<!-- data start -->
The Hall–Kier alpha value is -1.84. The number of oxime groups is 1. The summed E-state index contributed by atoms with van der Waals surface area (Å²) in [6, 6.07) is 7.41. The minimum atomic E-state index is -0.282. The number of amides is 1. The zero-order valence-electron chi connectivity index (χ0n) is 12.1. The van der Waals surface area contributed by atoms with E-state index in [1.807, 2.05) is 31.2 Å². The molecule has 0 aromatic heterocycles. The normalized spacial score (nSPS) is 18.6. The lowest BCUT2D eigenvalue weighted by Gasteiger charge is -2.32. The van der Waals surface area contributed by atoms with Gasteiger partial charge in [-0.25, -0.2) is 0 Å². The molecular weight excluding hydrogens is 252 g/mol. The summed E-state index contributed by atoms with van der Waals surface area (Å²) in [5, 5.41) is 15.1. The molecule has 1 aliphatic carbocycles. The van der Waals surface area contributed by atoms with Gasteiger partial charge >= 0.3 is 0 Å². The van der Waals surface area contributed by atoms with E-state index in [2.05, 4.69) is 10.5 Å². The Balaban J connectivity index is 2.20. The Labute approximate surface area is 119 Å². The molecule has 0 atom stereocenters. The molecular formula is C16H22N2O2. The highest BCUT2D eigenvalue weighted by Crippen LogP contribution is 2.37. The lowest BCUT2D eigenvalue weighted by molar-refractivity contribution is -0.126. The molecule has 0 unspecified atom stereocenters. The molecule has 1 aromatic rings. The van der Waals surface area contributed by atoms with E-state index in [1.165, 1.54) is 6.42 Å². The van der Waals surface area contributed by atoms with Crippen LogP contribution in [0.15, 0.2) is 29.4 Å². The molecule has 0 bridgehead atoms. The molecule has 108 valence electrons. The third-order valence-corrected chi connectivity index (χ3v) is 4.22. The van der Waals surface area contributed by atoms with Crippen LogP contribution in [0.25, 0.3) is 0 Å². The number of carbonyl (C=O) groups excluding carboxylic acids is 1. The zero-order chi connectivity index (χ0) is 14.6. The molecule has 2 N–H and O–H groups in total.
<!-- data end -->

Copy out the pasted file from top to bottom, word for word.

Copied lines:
The Hall–Kier alpha value is -1.84. The number of oxime groups is 1. The summed E-state index contributed by atoms with van der Waals surface area (Å²) in [6, 6.07) is 7.41. The minimum atomic E-state index is -0.282. The number of amides is 1. The zero-order valence-electron chi connectivity index (χ0n) is 12.1. The van der Waals surface area contributed by atoms with E-state index in [1.807, 2.05) is 31.2 Å². The molecule has 0 aromatic heterocycles. The normalized spacial score (nSPS) is 18.6. The lowest BCUT2D eigenvalue weighted by Gasteiger charge is -2.32. The van der Waals surface area contributed by atoms with Gasteiger partial charge in [-0.25, -0.2) is 0 Å². The molecular weight excluding hydrogens is 252 g/mol. The summed E-state index contributed by atoms with van der Waals surface area (Å²) in [5, 5.41) is 15.1. The molecule has 1 aliphatic carbocycles. The van der Waals surface area contributed by atoms with Gasteiger partial charge >= 0.3 is 0 Å². The van der Waals surface area contributed by atoms with E-state index in [2.05, 4.69) is 10.5 Å². The Balaban J connectivity index is 2.20. The Labute approximate surface area is 119 Å². The molecule has 0 atom stereocenters. The molecular formula is C16H22N2O2. The highest BCUT2D eigenvalue weighted by Crippen LogP contribution is 2.37. The lowest BCUT2D eigenvalue weighted by molar-refractivity contribution is -0.126. The molecule has 0 unspecified atom stereocenters. The molecule has 1 aromatic rings. The van der Waals surface area contributed by atoms with E-state index in [1.165, 1.54) is 6.42 Å². The van der Waals surface area contributed by atoms with Crippen LogP contribution in [0.15, 0.2) is 29.4 Å². The molecule has 0 bridgehead atoms. The molecule has 108 valence electrons. The third-order valence-corrected chi connectivity index (χ3v) is 4.22. The van der Waals surface area contributed by atoms with Crippen LogP contribution in [0.25, 0.3) is 0 Å². The number of carbonyl (C=O) groups excluding carboxylic acids is 1. The zero-order chi connectivity index (χ0) is 14.6. The molecule has 2 N–H and O–H groups in total.